The world as Roilo Golez sees it. With focus on geopolitics, geo-security, economics, science and government.
Thursday, February 23, 2017
The Cult at the End of World. DAVID E. KAPLAN AND ANDREW MARSHALL MAGAZINE DATE OF PUBLICATION: 07.01.96. 07.01.96
The Cult at the End of World. DAVID E. KAPLAN AND ANDREW MARSHALLMAGAZINE DATE OF PUBLICATION: 07.01.96. 07.01.96
In 1984, guru Shoko Asahara had a one-room yoga school, a handful of devotees, and a dream: world domination. A decade later, Aum Supreme Truth boasted 40,000 followers in six countries and a worldwide network that brought it state-of-the-art lasers, lab equipment, and weaponry. Aum's story moves from the dense cities of postindustrial Japan to mountain retreats where samurai once fought, and then overseas – to Manhattan and Silicon Valley, Bonn and the Australian outback, and finally to Russia. It is there, in the volatile remains of the Soviet empire, that the cult found ready suppliers of military hardware, training, and, quite possibly, a nuclear bomb.
Aum leaders systematically targeted top Japanese universities, recruiting brilliant but alienated young scientists from chemistry, physics, and engineering departments. They forged relations with Japan's ruthless crime syndicates, the yakuza, and with veterans of the KGB and Russian and Japanese militaries. They enlisted medical doctors to dope patients and perform human experiments that belong in a horror movie.
For years this went on, with barely a question from police or the media on three continents. Before long, Aum had become one of the world's richest, most sophisticated, and most murderous religious sects. Few would know the scope of the cult's madness until Aum burst onto the world scene in March 1995 with a cold-blooded nerve gas attack in the subways of rush hour Tokyo.
In a world poised between the Cold War and the new millennium, the tale of Aum is a mirror of our worst fears. Heavily armed militias, terrorist cells, zealous cults, and crime syndicates all find their voice in the remarkable ascent of this bizarre sect. For years, experts have warned us: the growing sophistication of these groups, combined with the spread of modern technology, will bring about a new era in terrorism and mass murder. The coming of Aum Supreme Truth shows just how close these nightmares have come to reality.
The story of Aum is the story of its charismatic and increasingly psychopathic leader, Shoko Asahara. The son of a dirt-poor weaver of tatami mats, Asahara attended a boarding school for the blind. There the partially sighted boy grew into a bully, dominating and scamming his classmates. Eventually, he opened an acupuncture business that specialized in quack cures, but in 1986, the ever-ambitious Asahara was traveling the Himalayas in search of enlightenment.
On descending the mountains, Asahara transformed himself into a guru, shopping the world's religions to form Aum. He blended mystical Buddhism with Hindu deities, added the physical rigor of yoga, and, from Christianity, drew on the concept of Armageddon. But Asahara the con man never lay far from the surface. The aspiring guru also began to offer an array of high-tech devices, shortcuts on the road to enlightenment for the youth of Japan. There were electrode caps, astral teleporters, magic DNA – one could give Aum credit for enterprise, at least. Unfortunately, the cult's darker side would not be limited to scamming naive kids out of their hard-earned money.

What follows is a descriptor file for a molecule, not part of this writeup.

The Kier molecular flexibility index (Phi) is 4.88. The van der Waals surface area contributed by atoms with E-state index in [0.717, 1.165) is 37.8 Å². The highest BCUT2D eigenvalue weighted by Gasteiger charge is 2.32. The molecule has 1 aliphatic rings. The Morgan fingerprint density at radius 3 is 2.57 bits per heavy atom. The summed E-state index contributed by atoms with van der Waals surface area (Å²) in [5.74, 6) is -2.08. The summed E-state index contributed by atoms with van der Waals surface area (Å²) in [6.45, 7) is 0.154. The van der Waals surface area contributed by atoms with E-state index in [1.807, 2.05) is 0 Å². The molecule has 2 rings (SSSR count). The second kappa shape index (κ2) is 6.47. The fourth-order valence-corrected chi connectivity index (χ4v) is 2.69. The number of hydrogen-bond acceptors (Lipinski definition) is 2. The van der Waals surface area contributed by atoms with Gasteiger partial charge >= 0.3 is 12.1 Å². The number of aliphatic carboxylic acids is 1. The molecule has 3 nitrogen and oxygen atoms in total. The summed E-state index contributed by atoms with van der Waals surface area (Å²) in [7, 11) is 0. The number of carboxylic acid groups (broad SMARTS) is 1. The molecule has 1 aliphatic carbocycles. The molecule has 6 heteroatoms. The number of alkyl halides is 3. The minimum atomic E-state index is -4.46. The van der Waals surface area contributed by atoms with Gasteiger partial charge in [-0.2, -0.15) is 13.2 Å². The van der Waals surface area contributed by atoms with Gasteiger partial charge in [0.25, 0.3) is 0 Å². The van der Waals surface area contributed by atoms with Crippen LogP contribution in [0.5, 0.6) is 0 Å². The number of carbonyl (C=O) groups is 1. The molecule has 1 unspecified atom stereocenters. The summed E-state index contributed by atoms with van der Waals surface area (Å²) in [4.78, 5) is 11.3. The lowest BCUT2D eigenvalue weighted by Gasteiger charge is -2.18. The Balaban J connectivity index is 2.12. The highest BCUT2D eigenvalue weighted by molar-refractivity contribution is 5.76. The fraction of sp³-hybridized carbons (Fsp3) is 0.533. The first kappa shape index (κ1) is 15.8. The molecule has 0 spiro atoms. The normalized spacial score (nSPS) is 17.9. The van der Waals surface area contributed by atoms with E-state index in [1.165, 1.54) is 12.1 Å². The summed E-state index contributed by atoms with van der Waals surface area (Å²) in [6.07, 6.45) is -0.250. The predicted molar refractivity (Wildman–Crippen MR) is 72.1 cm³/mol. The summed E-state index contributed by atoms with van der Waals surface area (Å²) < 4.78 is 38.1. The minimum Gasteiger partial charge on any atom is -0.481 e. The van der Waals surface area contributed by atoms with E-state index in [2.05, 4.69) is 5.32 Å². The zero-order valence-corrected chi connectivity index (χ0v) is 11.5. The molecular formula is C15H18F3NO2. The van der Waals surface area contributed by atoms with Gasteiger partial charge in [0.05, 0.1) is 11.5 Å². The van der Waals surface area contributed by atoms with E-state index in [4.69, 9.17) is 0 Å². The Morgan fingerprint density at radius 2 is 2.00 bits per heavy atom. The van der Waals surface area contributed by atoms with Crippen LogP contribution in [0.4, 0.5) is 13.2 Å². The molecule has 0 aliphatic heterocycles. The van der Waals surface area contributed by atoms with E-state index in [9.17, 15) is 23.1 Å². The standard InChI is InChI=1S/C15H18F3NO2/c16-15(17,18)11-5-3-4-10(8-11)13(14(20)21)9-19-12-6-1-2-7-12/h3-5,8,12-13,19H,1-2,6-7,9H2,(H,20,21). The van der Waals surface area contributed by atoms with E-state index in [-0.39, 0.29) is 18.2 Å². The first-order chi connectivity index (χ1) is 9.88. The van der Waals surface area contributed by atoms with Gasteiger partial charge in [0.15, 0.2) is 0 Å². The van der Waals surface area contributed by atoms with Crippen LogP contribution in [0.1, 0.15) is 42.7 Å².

The best and brightest
They came from college campuses, from dead-end jobs and fast-track careers. Thousands flocked to Asahara's embrace, seeking Aum's promise of enlightenment, community, and, most of all, supernatural power.
They were nearly all young, wide-eyed kids in their early and mid-20s. Some dropped out of Japan's finest schools to join the cult, leaving behind families, friends, and bright futures. Others left the nation's top companies in steel, computers, insurance, and other fields.
Asahara found the weak point in Japan's new generation and then pressed with every resource he had. In magazines, videos, and books, he took his message to the youth of his country, appealing to the lost and alienated. Aum members wrote stories and placed ads claiming they had gained powers of telepathy and levitation, offering to teach others these secret skills. Their favored publications: a booming genre of science-fact, science-fiction magazines with names like Mu and Twilight Zone.
The magazines were only part of a wave of popular culture that dealt in the far-out and the fantastic. Young people immersed themselves in a world of fantasy – movies, cartoons, computer games, comics – in violent tales of half-human, half-computer cyborgs and explosive, galactic battles fought between superbeings. All this was fertile ground for Asahara and his apocalyptic vision.
A whole generation grew up watching anime, brilliantly animated cartoons like Space Battleship Yamato and Naushika in the Valley of the Wind. Many graduated to the gekiga – ultraviolent, book-length comics drawn with realistic pictures and dramatic narratives, filled with graphic depictions of rape, murder, and a decadent, retrograde future.
Of those seeking out Aum, many were students of the sciences or technical fields like engineering. More than a few were the otaku – Japan's version of computer nerds – technofreaks who spent their free time logged on to electronic networks and amassing data of every type. They were invariably described as quiet kids, with little apparent interest in the outside world. They spent what free time they had absorbed in their comics and their computers.